8 April, 2019
In today’s tech-hungry world, lithium batteries are ubiquitous. Everything from your mobile phone to the neighbour’s electric car rely on the metal, and it’s easy to see why. Lithium-ion (Li-ion) batteries pack a punch, storing more energy than any other battery of equivalent size, and delivering power to where it’s needed, quickly and efficiently.
But they’re far from perfect. For a start, lithium batteries come with a significant environmental footprint – extracting a tonne of lithium requires more than two thousand tonnes of water – and at the end of its life, a Li-ion battery is usually dumped in a landfill or incinerator, thanks to a lack of practical recycling routes. In operation, lithium batteries can overheat, and as news headlines have reported since 2013, they can combust, or even explode, when damaged. And finally, the materials that go into making Li-ion batteries – namely lithium and cobalt – are not Earth- abundant. Eventually, we will run out of them.
With demand for reliable batteries growing exponentially, what can we do? According to MacDiarmid Institute Principal Investigator, Professor Thomas Nann from Victoria University of Wellington, the answer is to look elsewhere on the Periodic Table of Elements. Specifically, at a very familiar metal – aluminium. “We found that aluminium’s potential energy density (a measure of how much energy a material can store) comes very, very close to lithium’s, but it has the added bonus of being the third most abundant element in the Earth’s crust,” he says. Professor Nann and his team took that as a starting point, and set out to design a new aluminium-ion battery.
They wanted to stick with a proven battery architecture – namely, two electrodes separated by an electrolyte – but the chemistry needed a shakeup.
Their first target was the electrolyte material itself, which, because ions move through it, is vital to the battery’s operation.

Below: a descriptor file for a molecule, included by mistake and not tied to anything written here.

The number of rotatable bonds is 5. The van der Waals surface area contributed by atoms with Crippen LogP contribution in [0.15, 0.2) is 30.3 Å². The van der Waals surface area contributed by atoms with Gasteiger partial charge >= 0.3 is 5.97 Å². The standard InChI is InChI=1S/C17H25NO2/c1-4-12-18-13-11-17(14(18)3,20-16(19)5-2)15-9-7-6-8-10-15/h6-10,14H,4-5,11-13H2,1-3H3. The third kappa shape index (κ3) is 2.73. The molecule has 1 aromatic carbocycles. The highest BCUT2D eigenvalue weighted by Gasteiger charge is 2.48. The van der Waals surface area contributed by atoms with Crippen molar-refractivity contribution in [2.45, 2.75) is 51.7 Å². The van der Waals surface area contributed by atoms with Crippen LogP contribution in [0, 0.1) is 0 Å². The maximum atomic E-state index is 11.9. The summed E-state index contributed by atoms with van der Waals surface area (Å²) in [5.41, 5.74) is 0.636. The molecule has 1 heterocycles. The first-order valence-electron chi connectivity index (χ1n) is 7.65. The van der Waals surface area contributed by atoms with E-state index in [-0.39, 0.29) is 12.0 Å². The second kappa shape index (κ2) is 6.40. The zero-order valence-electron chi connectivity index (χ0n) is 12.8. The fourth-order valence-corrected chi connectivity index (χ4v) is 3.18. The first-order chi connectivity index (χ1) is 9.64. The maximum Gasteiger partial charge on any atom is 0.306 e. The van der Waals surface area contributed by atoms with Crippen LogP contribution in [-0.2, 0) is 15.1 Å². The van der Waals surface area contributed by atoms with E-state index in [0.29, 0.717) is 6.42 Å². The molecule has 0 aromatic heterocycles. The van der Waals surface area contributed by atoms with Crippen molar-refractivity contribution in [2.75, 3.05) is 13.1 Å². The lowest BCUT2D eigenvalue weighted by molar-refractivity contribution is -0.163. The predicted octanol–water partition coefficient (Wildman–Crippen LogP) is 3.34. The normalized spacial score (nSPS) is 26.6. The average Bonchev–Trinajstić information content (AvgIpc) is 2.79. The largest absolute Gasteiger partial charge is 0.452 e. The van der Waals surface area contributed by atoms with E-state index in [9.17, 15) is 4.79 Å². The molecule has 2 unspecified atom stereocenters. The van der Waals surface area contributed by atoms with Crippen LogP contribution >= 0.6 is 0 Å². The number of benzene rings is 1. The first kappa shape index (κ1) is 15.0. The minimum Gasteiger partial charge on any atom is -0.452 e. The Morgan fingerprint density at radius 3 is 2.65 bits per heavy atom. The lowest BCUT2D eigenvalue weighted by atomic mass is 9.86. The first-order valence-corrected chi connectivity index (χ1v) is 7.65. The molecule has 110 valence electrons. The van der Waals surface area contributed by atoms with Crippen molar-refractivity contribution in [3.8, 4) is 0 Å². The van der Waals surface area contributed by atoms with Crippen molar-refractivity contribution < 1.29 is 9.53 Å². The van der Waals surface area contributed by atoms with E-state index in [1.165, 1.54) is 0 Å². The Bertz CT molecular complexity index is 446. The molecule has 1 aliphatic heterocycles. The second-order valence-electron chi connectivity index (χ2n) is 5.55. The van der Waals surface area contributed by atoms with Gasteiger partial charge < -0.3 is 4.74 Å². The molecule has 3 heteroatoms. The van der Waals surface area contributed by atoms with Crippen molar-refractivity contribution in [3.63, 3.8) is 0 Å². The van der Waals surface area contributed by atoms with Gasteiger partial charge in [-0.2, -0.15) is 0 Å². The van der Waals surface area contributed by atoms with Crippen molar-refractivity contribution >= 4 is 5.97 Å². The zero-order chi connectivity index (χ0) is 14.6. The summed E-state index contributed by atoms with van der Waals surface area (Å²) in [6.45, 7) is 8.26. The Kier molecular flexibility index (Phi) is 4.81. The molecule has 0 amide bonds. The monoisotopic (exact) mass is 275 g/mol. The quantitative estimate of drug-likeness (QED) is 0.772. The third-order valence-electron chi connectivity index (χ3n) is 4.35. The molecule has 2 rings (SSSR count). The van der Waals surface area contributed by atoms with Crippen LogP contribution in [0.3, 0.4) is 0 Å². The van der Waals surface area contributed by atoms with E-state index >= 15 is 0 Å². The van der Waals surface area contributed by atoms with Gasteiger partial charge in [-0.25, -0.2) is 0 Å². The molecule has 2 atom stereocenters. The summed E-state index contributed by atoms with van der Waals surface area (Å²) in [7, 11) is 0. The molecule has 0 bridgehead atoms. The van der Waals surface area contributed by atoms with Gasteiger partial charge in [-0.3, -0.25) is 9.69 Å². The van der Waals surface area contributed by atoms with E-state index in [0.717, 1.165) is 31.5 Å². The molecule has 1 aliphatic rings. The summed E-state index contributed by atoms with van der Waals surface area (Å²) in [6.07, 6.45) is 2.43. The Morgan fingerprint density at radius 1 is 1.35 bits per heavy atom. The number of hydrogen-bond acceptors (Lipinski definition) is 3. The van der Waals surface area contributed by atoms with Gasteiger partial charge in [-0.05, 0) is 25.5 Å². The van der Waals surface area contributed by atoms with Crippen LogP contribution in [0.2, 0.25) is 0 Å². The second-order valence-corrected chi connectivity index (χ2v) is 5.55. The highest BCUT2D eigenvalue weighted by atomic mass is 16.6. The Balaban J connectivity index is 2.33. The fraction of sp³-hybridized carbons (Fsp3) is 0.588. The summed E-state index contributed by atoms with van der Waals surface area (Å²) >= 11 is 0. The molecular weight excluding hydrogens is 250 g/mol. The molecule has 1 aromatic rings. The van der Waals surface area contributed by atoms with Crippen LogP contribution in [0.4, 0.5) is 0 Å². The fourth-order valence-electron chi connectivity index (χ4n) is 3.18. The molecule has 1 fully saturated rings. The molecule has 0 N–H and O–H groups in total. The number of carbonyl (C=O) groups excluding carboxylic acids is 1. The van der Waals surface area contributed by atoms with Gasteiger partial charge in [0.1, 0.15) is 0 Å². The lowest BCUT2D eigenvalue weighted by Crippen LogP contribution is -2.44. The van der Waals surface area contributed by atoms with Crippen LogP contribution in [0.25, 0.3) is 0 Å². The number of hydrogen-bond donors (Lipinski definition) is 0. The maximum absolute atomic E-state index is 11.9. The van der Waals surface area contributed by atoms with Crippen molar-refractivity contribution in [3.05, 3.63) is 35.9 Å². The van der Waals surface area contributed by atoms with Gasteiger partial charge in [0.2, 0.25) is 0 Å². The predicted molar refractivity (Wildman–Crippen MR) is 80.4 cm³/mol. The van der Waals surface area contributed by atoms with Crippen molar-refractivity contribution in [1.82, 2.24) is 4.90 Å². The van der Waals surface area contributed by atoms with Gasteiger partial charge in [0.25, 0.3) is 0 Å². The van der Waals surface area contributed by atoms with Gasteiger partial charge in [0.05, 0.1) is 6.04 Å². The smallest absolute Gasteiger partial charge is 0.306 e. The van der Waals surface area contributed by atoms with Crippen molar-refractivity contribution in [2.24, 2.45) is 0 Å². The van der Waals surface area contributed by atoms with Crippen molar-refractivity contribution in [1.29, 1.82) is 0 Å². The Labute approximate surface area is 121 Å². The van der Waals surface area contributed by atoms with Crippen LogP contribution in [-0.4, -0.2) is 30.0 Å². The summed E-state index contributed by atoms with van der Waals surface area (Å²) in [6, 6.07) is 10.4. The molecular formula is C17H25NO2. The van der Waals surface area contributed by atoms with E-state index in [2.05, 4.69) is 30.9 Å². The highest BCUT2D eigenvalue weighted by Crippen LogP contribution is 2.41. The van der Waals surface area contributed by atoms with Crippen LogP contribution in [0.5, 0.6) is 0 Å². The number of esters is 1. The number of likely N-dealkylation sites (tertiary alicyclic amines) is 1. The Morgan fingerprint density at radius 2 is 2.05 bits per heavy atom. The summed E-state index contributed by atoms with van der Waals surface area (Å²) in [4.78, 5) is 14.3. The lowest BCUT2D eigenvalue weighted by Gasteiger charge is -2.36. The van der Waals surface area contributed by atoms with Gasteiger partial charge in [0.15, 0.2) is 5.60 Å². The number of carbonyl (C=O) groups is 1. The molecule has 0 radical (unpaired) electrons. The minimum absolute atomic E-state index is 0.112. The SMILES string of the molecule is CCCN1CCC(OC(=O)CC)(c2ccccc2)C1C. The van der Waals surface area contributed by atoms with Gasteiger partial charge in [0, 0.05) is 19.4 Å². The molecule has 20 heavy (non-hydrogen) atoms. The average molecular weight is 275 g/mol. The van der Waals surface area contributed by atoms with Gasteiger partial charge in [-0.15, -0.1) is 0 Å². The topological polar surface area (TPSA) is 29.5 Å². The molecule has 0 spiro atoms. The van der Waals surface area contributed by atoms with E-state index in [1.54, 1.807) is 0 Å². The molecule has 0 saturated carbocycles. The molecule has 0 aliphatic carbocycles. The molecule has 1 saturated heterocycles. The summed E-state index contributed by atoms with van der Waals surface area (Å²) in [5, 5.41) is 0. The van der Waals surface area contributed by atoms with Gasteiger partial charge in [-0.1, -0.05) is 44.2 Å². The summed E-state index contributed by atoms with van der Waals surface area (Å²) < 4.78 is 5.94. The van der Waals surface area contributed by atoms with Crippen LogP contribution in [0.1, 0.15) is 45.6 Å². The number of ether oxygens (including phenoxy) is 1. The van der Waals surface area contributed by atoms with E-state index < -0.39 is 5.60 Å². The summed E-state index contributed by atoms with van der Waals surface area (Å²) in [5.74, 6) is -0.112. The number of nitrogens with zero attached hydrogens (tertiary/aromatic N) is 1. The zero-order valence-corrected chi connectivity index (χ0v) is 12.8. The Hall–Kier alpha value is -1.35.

It is usually made from an expensive cocktail of compounds, so in search of a cheaper alternative, Professor Nann and MacDiarmid Institute-funded PhD student, Nicolò Canever, looked to the mining industry. “There’s a compound called acetemide that’s already used to extract aluminium ions from solution, so we decided it would be the basis for our electrolyte,” Professor Naan explains, “It can also be produced by bacteria, so is incredibly inexpensive.” Their final compound worked well, and even allowed for ultrafast charging.
While that work was recently published in a Royal Society of Chemistry journal, the team’s design of a new electrode material has taken a different route. “It is so transformative and so surprising that we knew we had to patent it,” Professor Nann says. He credits his PhD student Shalini Divya with taking up the challenge of starting from scratch, rather than simply improving on what had gone before, “She found a material that outperforms everything that’s been published to date”.
A key step in the patenting process is to prove that their lab-produced batteries could be manufactured in a commercial facility, so Professor Nann and Ms Divya recently travelled to Germany’s Fraunhofer Institute to do just that. The trip, funded by the MacDiarmid Instiute, was a huge success. They arrived back to New Zealand with twenty of their novel aluminium batteries, which Professor Nann says are “… approaching the performance of lithium ion batteries currently on the market.” Best of all, they could be produced with only very minor changes to existing processes, “…which is a key consideration for potential investors or manufacturers.”